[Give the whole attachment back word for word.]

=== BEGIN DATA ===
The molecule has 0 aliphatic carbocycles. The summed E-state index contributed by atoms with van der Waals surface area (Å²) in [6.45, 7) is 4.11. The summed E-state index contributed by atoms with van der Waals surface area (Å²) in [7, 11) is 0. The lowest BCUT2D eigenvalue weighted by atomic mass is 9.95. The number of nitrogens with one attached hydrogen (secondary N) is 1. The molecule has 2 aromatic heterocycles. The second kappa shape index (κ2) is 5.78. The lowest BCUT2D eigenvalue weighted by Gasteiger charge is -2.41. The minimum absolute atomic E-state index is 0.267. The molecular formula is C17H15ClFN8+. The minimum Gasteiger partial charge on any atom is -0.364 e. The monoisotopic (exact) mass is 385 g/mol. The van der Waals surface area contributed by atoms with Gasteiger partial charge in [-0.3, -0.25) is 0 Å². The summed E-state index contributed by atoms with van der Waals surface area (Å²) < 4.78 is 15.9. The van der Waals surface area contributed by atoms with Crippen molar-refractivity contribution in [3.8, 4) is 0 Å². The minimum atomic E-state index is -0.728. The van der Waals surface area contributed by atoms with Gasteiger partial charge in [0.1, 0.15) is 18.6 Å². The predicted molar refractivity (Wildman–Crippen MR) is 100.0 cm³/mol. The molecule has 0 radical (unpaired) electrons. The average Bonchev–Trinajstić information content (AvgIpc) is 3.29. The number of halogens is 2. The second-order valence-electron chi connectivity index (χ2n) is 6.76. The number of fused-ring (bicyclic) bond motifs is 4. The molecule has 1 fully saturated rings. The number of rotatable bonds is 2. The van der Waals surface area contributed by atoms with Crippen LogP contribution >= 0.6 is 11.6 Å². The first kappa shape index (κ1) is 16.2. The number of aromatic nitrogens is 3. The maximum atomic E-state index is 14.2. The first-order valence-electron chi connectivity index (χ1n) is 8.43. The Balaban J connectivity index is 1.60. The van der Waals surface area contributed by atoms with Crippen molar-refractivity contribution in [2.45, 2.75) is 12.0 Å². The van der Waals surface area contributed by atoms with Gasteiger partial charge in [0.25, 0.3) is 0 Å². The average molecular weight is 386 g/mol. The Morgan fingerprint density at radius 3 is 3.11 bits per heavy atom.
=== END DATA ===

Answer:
The molecule has 0 aliphatic carbocycles. The summed E-state index contributed by atoms with van der Waals surface area (Å²) in [6.45, 7) is 4.11. The summed E-state index contributed by atoms with van der Waals surface area (Å²) in [7, 11) is 0. The lowest BCUT2D eigenvalue weighted by atomic mass is 9.95. The number of nitrogens with one attached hydrogen (secondary N) is 1. The molecule has 2 aromatic heterocycles. The second kappa shape index (κ2) is 5.78. The lowest BCUT2D eigenvalue weighted by Gasteiger charge is -2.41. The minimum absolute atomic E-state index is 0.267. The molecular formula is C17H15ClFN8+. The minimum Gasteiger partial charge on any atom is -0.364 e. The monoisotopic (exact) mass is 385 g/mol. The van der Waals surface area contributed by atoms with Gasteiger partial charge in [-0.3, -0.25) is 0 Å². The summed E-state index contributed by atoms with van der Waals surface area (Å²) < 4.78 is 15.9. The van der Waals surface area contributed by atoms with Crippen molar-refractivity contribution in [3.8, 4) is 0 Å². The minimum atomic E-state index is -0.728. The van der Waals surface area contributed by atoms with Gasteiger partial charge in [0.1, 0.15) is 18.6 Å². The predicted molar refractivity (Wildman–Crippen MR) is 100.0 cm³/mol. The molecule has 0 radical (unpaired) electrons. The average Bonchev–Trinajstić information content (AvgIpc) is 3.29. The number of halogens is 2. The second-order valence-electron chi connectivity index (χ2n) is 6.76. The number of fused-ring (bicyclic) bond motifs is 4. The molecule has 1 fully saturated rings. The number of rotatable bonds is 2. The van der Waals surface area contributed by atoms with Crippen LogP contribution >= 0.6 is 11.6 Å². The first kappa shape index (κ1) is 16.2. The number of aromatic nitrogens is 3. The maximum atomic E-state index is 14.2. The first-order valence-electron chi connectivity index (χ1n) is 8.43. The Balaban J connectivity index is 1.60. The van der Waals surface area contributed by atoms with Crippen molar-refractivity contribution in [2.45, 2.75) is 12.0 Å². The van der Waals surface area contributed by atoms with Gasteiger partial charge in [0.25, 0.3) is 0 Å². The average molecular weight is 386 g/mol. The Morgan fingerprint density at radius 3 is 3.11 bits per heavy atom.